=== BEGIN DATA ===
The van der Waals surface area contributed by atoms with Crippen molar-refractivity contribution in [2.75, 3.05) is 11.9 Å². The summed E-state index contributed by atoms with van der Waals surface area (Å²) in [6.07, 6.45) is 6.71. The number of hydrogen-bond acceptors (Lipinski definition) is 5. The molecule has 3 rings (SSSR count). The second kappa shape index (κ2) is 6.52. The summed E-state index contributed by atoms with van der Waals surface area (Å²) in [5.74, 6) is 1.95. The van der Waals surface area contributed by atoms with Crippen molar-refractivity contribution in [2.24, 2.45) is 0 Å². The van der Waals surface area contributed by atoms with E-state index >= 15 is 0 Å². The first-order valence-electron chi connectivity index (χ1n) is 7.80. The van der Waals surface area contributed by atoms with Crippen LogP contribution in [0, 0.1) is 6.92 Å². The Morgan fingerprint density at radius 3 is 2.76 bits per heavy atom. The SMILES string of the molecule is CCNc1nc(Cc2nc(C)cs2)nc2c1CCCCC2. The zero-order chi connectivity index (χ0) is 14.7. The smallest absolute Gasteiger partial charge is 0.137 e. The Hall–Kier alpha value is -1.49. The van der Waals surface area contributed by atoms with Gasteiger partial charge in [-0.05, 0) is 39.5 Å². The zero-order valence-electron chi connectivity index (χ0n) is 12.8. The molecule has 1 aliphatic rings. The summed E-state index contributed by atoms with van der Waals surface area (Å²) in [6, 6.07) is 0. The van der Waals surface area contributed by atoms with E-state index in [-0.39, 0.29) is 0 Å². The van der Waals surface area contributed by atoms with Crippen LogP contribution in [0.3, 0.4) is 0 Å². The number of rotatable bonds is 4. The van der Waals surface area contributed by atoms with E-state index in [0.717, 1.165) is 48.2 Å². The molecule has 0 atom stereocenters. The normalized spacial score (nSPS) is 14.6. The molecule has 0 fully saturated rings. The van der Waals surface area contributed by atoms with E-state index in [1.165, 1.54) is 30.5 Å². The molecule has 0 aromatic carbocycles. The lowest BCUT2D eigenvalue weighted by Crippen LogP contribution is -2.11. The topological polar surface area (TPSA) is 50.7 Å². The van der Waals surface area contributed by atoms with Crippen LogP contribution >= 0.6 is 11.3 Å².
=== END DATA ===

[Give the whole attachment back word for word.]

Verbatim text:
The van der Waals surface area contributed by atoms with Crippen molar-refractivity contribution in [2.75, 3.05) is 11.9 Å². The summed E-state index contributed by atoms with van der Waals surface area (Å²) in [6.07, 6.45) is 6.71. The number of hydrogen-bond acceptors (Lipinski definition) is 5. The molecule has 3 rings (SSSR count). The second kappa shape index (κ2) is 6.52. The summed E-state index contributed by atoms with van der Waals surface area (Å²) in [5.74, 6) is 1.95. The van der Waals surface area contributed by atoms with Crippen molar-refractivity contribution in [2.24, 2.45) is 0 Å². The van der Waals surface area contributed by atoms with E-state index >= 15 is 0 Å². The first-order valence-electron chi connectivity index (χ1n) is 7.80. The van der Waals surface area contributed by atoms with Crippen LogP contribution in [0, 0.1) is 6.92 Å². The Morgan fingerprint density at radius 3 is 2.76 bits per heavy atom. The SMILES string of the molecule is CCNc1nc(Cc2nc(C)cs2)nc2c1CCCCC2. The zero-order chi connectivity index (χ0) is 14.7. The smallest absolute Gasteiger partial charge is 0.137 e. The Hall–Kier alpha value is -1.49. The van der Waals surface area contributed by atoms with Gasteiger partial charge in [-0.05, 0) is 39.5 Å². The zero-order valence-electron chi connectivity index (χ0n) is 12.8. The molecule has 1 aliphatic rings. The summed E-state index contributed by atoms with van der Waals surface area (Å²) in [6, 6.07) is 0. The van der Waals surface area contributed by atoms with E-state index in [-0.39, 0.29) is 0 Å². The van der Waals surface area contributed by atoms with Crippen LogP contribution in [0.3, 0.4) is 0 Å². The number of rotatable bonds is 4. The van der Waals surface area contributed by atoms with E-state index in [0.717, 1.165) is 48.2 Å². The molecule has 0 atom stereocenters. The normalized spacial score (nSPS) is 14.6. The molecule has 0 fully saturated rings. The van der Waals surface area contributed by atoms with E-state index in [1.165, 1.54) is 30.5 Å². The molecule has 0 aromatic carbocycles. The lowest BCUT2D eigenvalue weighted by Crippen LogP contribution is -2.11. The topological polar surface area (TPSA) is 50.7 Å². The van der Waals surface area contributed by atoms with Crippen LogP contribution >= 0.6 is 11.3 Å².